Many industry experts reckon Amazon – which has spread its tentacles into webhosting, TV production and high-end grocery chain Whole Foods – is growing so fast that it will overtake Apple, (Alphabet) Google and Microsoft to become the first trillion-dollar company. Amazon has a market value of $750 billion – at Monday night’s share price – making it nearly three times the size of Walmart.

Bezos has been very, very rich for a long time, but he has only recently started to really spend his billions. In 1999, when he was already worth more than US$9billion, Bezos and his wife, MacKenzie, were still living in the one-bedroom apartment in Seattle they had rented when they moved to the city to set up Amazon five years earlier. That year the couple bought their first big house, a US$10 million mansion on Lake Washington, in the city’s fanciest neighbourhood.

Today, however, Bezos owns almost a dozen homes across the US, and is the country’s 25th-largest landowner, according to the Land Report, a magazine that tracks US land ownership.

He owns a string of properties on Lake Washington; two neighbouring homes in Beverly Hills, California, worth $12.9m and $24.4m; four linked apartments in a landmark tower on Manhattan’s Central Park West [worth about $40m]; a former museum in Washington DC that cost him $23m and is being converted into the city’s largest private residence; and a 300,000-acre ranch in Texas. He also bought The Washington Post for $250m in 2013.

He has made his first tentative steps into giving away a fraction of his fortune, but Bezos seriously lags behind his technology billionaire contemporaries in philanthropy. Bezos would still be the world’s second-richest man if Microsoft founder Bill Gates had not given away more than US$36 billion.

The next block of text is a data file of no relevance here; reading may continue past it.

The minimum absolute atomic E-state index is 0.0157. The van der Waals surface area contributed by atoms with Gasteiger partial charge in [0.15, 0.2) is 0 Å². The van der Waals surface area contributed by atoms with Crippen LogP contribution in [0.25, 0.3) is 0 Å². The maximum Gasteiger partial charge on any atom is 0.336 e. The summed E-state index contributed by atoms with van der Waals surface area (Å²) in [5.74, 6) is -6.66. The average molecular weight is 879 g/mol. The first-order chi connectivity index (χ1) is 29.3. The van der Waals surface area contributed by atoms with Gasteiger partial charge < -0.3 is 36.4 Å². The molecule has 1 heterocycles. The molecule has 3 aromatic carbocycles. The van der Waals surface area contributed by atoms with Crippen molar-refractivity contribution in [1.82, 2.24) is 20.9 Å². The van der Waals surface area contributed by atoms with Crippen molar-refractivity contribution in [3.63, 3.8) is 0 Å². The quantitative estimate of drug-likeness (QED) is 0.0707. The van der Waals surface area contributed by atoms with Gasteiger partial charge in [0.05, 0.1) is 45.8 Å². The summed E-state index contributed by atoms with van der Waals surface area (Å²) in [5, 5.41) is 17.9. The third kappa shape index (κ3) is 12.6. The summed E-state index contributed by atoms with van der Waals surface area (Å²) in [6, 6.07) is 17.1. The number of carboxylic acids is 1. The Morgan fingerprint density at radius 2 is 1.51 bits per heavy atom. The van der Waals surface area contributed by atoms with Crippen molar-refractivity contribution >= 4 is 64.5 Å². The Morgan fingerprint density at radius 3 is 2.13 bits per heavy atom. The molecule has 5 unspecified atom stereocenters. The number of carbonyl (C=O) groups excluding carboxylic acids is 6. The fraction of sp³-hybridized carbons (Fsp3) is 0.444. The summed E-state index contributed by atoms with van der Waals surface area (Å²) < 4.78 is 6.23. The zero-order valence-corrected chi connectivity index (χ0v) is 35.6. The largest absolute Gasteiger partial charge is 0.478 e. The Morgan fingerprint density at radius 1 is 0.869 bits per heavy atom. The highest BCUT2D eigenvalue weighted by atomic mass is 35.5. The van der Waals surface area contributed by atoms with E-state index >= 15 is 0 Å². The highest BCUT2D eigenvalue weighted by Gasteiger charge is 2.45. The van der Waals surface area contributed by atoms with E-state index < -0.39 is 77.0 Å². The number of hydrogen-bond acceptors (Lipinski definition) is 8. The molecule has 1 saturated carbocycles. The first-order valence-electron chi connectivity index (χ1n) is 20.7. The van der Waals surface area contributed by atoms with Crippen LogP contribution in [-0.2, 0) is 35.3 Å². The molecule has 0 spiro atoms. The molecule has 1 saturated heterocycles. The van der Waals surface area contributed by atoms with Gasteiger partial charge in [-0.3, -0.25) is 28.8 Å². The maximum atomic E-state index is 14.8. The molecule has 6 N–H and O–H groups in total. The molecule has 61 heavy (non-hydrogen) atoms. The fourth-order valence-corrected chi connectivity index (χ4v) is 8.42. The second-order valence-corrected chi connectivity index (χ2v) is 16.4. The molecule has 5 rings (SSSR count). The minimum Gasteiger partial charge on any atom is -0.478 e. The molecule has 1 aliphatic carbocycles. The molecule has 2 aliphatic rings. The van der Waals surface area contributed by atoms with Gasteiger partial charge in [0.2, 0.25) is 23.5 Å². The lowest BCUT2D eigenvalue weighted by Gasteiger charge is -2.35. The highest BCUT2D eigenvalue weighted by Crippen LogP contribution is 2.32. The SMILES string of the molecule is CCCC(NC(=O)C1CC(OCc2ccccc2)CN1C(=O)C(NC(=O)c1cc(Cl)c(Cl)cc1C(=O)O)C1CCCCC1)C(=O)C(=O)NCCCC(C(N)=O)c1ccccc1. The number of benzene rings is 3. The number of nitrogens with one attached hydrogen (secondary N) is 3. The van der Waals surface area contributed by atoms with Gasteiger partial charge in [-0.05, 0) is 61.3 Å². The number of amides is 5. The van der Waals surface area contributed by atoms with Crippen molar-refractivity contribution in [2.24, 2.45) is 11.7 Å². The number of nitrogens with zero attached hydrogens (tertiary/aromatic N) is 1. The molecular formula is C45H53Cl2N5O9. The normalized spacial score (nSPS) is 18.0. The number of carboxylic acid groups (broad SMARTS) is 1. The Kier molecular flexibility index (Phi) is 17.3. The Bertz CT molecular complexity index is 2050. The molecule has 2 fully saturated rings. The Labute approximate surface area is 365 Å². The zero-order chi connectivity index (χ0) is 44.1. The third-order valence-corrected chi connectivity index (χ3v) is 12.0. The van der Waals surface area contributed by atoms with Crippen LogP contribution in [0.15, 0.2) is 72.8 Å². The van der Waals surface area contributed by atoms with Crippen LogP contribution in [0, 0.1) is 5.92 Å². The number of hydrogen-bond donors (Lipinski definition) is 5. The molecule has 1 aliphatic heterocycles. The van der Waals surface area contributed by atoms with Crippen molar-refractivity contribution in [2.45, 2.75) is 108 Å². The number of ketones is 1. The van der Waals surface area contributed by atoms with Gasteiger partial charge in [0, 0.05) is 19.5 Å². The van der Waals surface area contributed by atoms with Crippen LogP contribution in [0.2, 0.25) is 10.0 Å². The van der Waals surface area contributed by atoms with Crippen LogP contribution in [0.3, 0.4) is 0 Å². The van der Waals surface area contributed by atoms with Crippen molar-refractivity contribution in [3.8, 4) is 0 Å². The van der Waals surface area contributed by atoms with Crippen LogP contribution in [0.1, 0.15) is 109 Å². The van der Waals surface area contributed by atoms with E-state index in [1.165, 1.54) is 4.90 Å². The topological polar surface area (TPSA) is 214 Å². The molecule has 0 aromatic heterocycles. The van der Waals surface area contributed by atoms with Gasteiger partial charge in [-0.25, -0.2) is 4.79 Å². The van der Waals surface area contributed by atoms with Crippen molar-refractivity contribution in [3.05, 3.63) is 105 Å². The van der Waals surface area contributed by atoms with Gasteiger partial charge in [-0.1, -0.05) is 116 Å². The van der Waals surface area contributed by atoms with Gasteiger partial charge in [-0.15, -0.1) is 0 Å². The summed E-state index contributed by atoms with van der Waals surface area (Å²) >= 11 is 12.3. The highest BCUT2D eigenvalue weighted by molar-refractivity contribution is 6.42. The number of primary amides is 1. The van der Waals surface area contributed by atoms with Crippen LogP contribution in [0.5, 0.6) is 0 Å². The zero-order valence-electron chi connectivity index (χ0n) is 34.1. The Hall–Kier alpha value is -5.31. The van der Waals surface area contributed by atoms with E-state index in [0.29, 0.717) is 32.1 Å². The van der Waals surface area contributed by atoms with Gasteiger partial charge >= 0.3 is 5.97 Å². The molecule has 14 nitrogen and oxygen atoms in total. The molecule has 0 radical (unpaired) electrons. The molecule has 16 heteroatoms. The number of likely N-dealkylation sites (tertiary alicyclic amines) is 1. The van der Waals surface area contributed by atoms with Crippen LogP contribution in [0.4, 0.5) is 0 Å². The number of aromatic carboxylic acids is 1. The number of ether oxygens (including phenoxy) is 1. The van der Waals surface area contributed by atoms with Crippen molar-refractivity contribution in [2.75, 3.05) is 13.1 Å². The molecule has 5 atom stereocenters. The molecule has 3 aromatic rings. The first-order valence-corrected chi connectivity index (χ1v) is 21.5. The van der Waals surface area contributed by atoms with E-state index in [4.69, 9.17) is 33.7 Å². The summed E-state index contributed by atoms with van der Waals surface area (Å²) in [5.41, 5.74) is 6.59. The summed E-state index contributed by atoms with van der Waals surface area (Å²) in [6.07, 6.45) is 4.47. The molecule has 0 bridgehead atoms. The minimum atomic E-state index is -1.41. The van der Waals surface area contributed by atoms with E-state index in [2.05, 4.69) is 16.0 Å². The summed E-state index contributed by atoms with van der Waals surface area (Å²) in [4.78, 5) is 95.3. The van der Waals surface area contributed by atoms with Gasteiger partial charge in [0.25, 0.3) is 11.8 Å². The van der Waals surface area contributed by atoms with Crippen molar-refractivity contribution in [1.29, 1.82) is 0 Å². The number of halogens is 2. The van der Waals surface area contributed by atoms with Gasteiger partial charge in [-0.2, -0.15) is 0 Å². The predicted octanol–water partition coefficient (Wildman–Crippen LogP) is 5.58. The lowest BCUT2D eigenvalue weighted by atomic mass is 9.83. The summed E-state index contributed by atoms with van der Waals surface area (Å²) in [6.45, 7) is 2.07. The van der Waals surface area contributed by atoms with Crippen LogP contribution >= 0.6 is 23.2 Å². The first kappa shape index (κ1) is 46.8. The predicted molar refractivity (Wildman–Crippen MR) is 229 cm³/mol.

Gates, along with Facebook’s Mark Zuckerberg, Netflix’s Reed Hastings and dozens of the world’s other billionaires have signed up to the Giving Pledge commitment to give away at least half of their fortunes. So far, however, Bezos has not joined up. After being questioned about his apparent reluctance, he tweeted a request for ideas for a “philanthropy strategy”. Last year, he tweeted to thank his 400,000 followers for their input and promised “more to come”.

Bezos made his first big donation earlier this year: a US$33 million grant to a scholarship fund for undocumented immigrants who were brought to the US as children. 

Bezos, whom Trump has repeatedly attacked for avoiding tax at Amazon, did not acknowledge the politics of his Dreamers donation. He said the gift was in recognition of the help given to his father, who was one of 14,000 students who fled to the US from Cuba in the early 60s.

Mike – born Miguel – Bezos is Jeff’s father and hero, but he is not his biological parent. Jeff has never met his birth father, Ted Jorgensen, whom his mother divorced when her son was 17 months old. “As far as I’m concerned … my dad [Mike Bezos] is my natural father,” Bezos told technology magazine Wired in a 1999 interview. “The only time I ever think about it, genuinely, is when a doctor asks me to fill out a form.”